This contradiction may be resolved so. A paucity of Indo-European tribes, reaching eastern Ukraine, met here local population of Proto-European anthropological type, spread from Ukraine, the Lower Don basin up to the Baltic and the middle reaches of the Oka River. Indo-Europeans brought with them not only the Neolithic type of economy, but also good tribal organization, allowing them to become the head on more primitive and fragmented local tribal communities. Ability of of Indo-European to lead small unorganized ethnic groups was noted by many researchers. Here, for example, that A. Meillet wrote: "The ancient Indo-European tribes were differed by sense of social organization, energy, and initiative of their leadership" (MEILLET ANTOIN. 1954). Obviously, they were not conservative and had sober look at life using achievements of their neighbors or predecessors. V. Leman pointed out that "Indo-European society, where, apparently, a very strong spirit of individualism was present, at the same time, it was susceptible to external influences" (LEMAN V.P. 1991: 23). These conclusions come from a study of internal linguistic forms, which are closely connected with the spirit of the language and match certain psychological qualities of its speakers which were the most important for the Indo-Europeans noted by J Pokorny so:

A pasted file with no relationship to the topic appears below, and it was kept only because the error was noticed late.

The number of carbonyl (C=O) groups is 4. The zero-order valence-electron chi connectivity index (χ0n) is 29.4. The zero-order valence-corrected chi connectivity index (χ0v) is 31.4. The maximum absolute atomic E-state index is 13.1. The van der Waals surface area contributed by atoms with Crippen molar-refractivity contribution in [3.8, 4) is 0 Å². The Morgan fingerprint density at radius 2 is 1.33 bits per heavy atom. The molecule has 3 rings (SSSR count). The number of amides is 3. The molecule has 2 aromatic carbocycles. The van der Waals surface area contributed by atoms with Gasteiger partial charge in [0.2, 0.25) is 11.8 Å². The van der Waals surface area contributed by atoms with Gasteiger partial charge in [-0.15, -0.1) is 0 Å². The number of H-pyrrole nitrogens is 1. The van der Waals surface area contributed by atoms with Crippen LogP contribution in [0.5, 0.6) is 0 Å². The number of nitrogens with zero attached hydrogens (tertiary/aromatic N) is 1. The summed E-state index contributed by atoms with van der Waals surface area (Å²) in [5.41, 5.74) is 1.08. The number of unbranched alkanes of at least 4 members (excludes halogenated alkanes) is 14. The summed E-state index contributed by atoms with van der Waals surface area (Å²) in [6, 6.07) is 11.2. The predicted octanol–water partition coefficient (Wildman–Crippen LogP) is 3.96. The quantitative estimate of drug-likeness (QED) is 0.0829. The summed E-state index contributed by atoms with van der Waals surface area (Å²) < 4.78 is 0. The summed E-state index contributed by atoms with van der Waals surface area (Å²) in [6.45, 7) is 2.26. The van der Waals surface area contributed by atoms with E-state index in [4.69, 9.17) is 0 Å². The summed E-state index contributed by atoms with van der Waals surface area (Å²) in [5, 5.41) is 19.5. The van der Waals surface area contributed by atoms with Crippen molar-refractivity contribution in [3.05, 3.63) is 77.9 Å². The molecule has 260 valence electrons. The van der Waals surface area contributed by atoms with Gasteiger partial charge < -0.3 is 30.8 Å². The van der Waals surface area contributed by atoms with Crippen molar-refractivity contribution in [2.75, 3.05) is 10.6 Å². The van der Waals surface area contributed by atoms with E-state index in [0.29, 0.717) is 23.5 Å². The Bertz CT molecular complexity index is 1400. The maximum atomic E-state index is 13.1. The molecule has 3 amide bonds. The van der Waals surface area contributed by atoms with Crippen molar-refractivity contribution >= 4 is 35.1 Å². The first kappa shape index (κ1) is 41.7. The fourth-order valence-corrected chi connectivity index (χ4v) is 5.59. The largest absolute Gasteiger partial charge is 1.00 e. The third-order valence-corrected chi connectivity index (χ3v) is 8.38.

It is enough of the fact that there are to be found in the Indo-Germanic languages almost the only one of its kind purely abstract verb "to be" and subjective energetic active mood, so that even the feelings are expressed by the type of the active mood ("I hear" rather than "it is heard me")… It becomes apparent of linguistic and cultural matches that it is a matter of strictly organized in patriarchal kins society, and in the same time the world of the gods is presented in this way, as it is operated almost exclusively bz male characters, led by the supreme god of the sky, which has special role of a father of gods, while Mother-Earth plays a purely passive role (POKORNY JULIUS. 1954: 376)